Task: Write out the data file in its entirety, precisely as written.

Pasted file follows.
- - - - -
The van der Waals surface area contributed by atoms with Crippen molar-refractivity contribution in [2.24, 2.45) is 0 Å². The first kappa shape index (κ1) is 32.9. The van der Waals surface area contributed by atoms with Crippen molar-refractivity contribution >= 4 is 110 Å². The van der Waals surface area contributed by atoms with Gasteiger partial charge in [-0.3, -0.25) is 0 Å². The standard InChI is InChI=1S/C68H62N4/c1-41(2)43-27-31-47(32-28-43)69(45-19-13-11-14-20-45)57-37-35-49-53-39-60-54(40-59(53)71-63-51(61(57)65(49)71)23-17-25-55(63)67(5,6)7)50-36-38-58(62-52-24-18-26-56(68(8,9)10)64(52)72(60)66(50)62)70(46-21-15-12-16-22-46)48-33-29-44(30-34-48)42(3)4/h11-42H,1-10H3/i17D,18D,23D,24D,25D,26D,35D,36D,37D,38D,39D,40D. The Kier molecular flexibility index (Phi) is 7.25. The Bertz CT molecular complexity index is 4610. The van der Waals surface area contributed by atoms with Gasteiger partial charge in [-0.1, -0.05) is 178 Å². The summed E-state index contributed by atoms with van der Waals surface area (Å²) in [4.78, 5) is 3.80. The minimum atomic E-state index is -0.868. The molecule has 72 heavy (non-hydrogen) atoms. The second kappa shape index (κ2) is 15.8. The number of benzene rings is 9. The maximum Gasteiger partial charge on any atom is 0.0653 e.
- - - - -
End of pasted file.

The van der Waals surface area contributed by atoms with Crippen molar-refractivity contribution in [2.24, 2.45) is 0 Å². The first kappa shape index (κ1) is 32.9. The van der Waals surface area contributed by atoms with Crippen molar-refractivity contribution >= 4 is 110 Å². The van der Waals surface area contributed by atoms with Gasteiger partial charge in [-0.3, -0.25) is 0 Å². The standard InChI is InChI=1S/C68H62N4/c1-41(2)43-27-31-47(32-28-43)69(45-19-13-11-14-20-45)57-37-35-49-53-39-60-54(40-59(53)71-63-51(61(57)65(49)71)23-17-25-55(63)67(5,6)7)50-36-38-58(62-52-24-18-26-56(68(8,9)10)64(52)72(60)66(50)62)70(46-21-15-12-16-22-46)48-33-29-44(30-34-48)42(3)4/h11-42H,1-10H3/i17D,18D,23D,24D,25D,26D,35D,36D,37D,38D,39D,40D. The Kier molecular flexibility index (Phi) is 7.25. The Bertz CT molecular complexity index is 4610. The van der Waals surface area contributed by atoms with Gasteiger partial charge in [-0.1, -0.05) is 178 Å². The summed E-state index contributed by atoms with van der Waals surface area (Å²) in [4.78, 5) is 3.80. The minimum atomic E-state index is -0.868. The molecule has 72 heavy (non-hydrogen) atoms. The second kappa shape index (κ2) is 15.8. The number of benzene rings is 9. The maximum Gasteiger partial charge on any atom is 0.0653 e.